A dragon shapeshifter’s moved into Crescent Beach. And everybody knows dragons are dangerous. But Rob’s never met one, and he tries not to believe wild rumors. He’s a good witch, if not the most powerful, and he works hard to keep his quiet beach town welcoming to everyone. He’s hoping to find the dragon, just to talk ... but the person he discovers might be everything he’s ever wanted.
Avery knows all the rumors about dragons. After all, he is one, though he’s a bookwyrm who tries hard to be harmless. He’s accepted a librarian position in a town everyone says is a safe haven, and he hopes that’ll be true. But when the local witch shows up unexpectedly, Avery expects the worst ... but his story just might have a happy ending.
“You were looking for a dragon.” The gorgeous man raised eyebrows at him. “Why were you looking for a dragon? Is there some sort of quest? Do you need help?”
“No! No, nothing like that. Everything’s fine. Sorry about bothering you.” He meant that. His new neighbor was apparently kind enough to offer help, on top of being so beautiful that the sun had ducked behind a cloud, and Rob had now managed to completely disrupt his day and accuse him of possibly being a dragon. Well done. Way to impress the attractive person and instill confidence in Rob’s own magical ability.
He sighed. “Look, I’m the local witch, I look out for Crescent Beach and a few other nearby spots. I heard we had a dragon moving in, and you were the only person who’d just moved here. I thought I’d stop by and say hi, but obviously you aren’t a dragon, so something got mixed up somewhere --”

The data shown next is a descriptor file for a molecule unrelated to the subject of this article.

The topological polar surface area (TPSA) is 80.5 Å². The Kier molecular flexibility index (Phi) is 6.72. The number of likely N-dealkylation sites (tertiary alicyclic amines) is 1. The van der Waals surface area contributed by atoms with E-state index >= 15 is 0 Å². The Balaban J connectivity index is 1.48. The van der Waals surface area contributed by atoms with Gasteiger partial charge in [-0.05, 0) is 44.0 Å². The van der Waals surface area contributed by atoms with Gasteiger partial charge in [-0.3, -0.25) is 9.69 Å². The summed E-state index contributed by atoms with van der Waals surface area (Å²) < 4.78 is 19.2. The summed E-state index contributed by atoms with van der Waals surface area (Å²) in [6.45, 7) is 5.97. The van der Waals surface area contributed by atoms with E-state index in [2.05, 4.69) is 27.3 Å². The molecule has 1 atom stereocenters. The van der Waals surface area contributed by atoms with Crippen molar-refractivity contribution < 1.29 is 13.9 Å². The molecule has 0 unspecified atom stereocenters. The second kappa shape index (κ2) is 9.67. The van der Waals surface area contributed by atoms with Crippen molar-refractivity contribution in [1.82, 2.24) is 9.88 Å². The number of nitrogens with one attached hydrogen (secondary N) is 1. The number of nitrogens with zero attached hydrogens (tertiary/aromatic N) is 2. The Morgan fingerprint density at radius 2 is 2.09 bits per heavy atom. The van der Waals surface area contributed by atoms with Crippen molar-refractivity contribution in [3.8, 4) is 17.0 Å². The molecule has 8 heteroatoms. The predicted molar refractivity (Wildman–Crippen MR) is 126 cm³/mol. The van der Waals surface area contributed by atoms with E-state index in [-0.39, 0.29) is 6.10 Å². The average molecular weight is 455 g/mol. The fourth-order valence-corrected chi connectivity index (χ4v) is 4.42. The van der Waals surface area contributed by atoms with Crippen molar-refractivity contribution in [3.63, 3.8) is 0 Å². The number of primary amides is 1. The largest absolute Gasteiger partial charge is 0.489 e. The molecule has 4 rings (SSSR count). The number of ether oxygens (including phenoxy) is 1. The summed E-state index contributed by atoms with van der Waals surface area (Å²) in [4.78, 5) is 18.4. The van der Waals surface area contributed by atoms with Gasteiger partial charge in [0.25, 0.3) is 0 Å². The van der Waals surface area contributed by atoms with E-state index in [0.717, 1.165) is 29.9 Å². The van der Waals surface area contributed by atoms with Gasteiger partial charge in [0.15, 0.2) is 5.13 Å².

“What were you planning to do?” The man folded his arms, leaned against the door-frame: still casual but also not, a performance if Rob’d ever seen one. That odd tension, the skittering edge of magic, flickered; it tasted dry and rich, like old paper and bound leather and heat, against Rob’s own shields. “If you found your dragon. Call a hero-for-hire hotline, cast a spell, stab it through the heart --”
“No. Come on, no, not at all, what kind of a witch do you think I am?” Rob waved arms about indignantly, nearly collided with a very attractive shoulder, yanked his arms back, and ended up performing some sort of bizarre interpretive dance of minor annoyance and simultaneous apology. The man blinked at him. Twice.
Rob chose to pretend that moment’d never happened. “It’s my neighborhood and my people, so I was gonna check it out, yeah, but just to talk. To see what’s up. If everything’s cool, we’re cool.”
“You’d ... let a dragon move into your territory. Most witches wouldn’t. Most heroes.” The man’s voice was lovely too, low and warm and velvety around the edges, introspective with a wry edge. “Everyone knows dragons can’t be trusted. Hoarding, enchanting, tempestuous, powerful, all of that.”
“Do you actually know any dragons?”
And now the man seemed inclined to laugh, though he hid it quickly. “Do you?”